Historic spots

  • Historic spots


    Stortorget, the Great Square, is Stockholm’s oldest square, located in Gamla stan.
    Our street Köpmangatan ends or starts here (depending on which direction you arrive from).

    Stortorget was from the beginning the central point around which the city grew. At Stortorget, from the 14th century until 1732, there was the city’s council house.

    Stortorget was the site of Stockholm’s bloodbath in 1520, but it was also here that Sweden’s first pharmacy was opened by pharmacist Anthonius Busenius in 1575. In here you will today find the conceptual cocktail bar Pharmarium.

    Stortorget’s Christmas market is arranged annually on Stortorget. Since 2001, the Nobel Museum has been located in the old Börshuset.

    Read more: https://sv.m.wikipedia.org/wiki/Stortorget,_Stockholm

  • Historic spots

    Kvarteret Cepheus

    The Cepheus neighborhood is a triangular neighborhood in the Old Town district of Stockholm, located southeast of Stortorget. The neighborhood was cleaned up by Samfundet Sankt Erik in the years 1934–1970, when the farmhouses were demolished and the Old Town’s only major park was built. However, it is not currently available to the public


    In the 1930s, distaste for the Old Town’s slums had been replaced by great respect for the district’s historical heritage. In 1934, Samfundet Sankt Erik had the house at Kindstugatan 14 in the Cepheus quarter renovated on a trial basis. The result was considered very successful. However, the property owners were completely uninterested, they would rather sell than pay for a major demolition and rebuild. Therefore, the company AB Stadsholmen was formed with the task of restoring and modernizing the buildings.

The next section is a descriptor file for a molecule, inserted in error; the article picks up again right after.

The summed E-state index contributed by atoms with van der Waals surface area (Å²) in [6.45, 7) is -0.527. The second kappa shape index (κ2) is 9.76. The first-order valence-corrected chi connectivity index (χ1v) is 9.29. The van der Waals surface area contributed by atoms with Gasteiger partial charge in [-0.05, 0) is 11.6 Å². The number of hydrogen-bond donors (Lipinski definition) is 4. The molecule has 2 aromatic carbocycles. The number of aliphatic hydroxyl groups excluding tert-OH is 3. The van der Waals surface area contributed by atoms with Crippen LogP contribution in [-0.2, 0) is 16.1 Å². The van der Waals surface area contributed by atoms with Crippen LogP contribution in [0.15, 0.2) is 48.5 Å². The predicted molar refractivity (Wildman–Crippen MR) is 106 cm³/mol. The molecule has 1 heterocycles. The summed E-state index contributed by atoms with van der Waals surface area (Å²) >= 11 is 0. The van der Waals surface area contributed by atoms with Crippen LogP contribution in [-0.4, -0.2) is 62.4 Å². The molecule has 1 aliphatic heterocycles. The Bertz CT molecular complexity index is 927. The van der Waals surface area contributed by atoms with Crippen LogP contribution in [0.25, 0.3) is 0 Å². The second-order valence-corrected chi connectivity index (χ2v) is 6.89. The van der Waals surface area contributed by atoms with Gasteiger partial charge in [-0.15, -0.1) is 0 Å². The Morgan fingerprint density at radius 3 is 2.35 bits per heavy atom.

The community began to systematically purchase several buildings in the neighborhood with money that had been borrowed from the city. In the quarter, over 30 small buildings crowded around cramped backyards (some only 2–3m² in size) and an internal jumble of centuries-old additions. While other city blocks in the Old Town are criss-crossed by alleys and streets, kv Cepheus was a single large compact building volume with a courtyard shaft that sent some daylight to the apartments.

    In 1936, an extensive clean-up project was started under the direction of the architect Albin Stark. Thirteen farm houses were demolished and in their place a continuous courtyard was built, where the Old Town’s first major park was created. Radical architects and young newlyweds moved into the modernized small apartments at the end of the 1930s. The ”honeymoon quarter” became for a time the name of Cepheus.

    In the following years until 1970, the houses along the streets were equipped and modernized according to drawings by Albin Stark’s son, architect Erik Stark. All buildings were examined by the Stockholm City Museum, which found beams and other building details that surprised with their age and their cultural-historical value.

    A commemorative plaque with the text Samfundet S:t Erik had restored kv. Cepheus 1934-1970 reminds of the clean-up.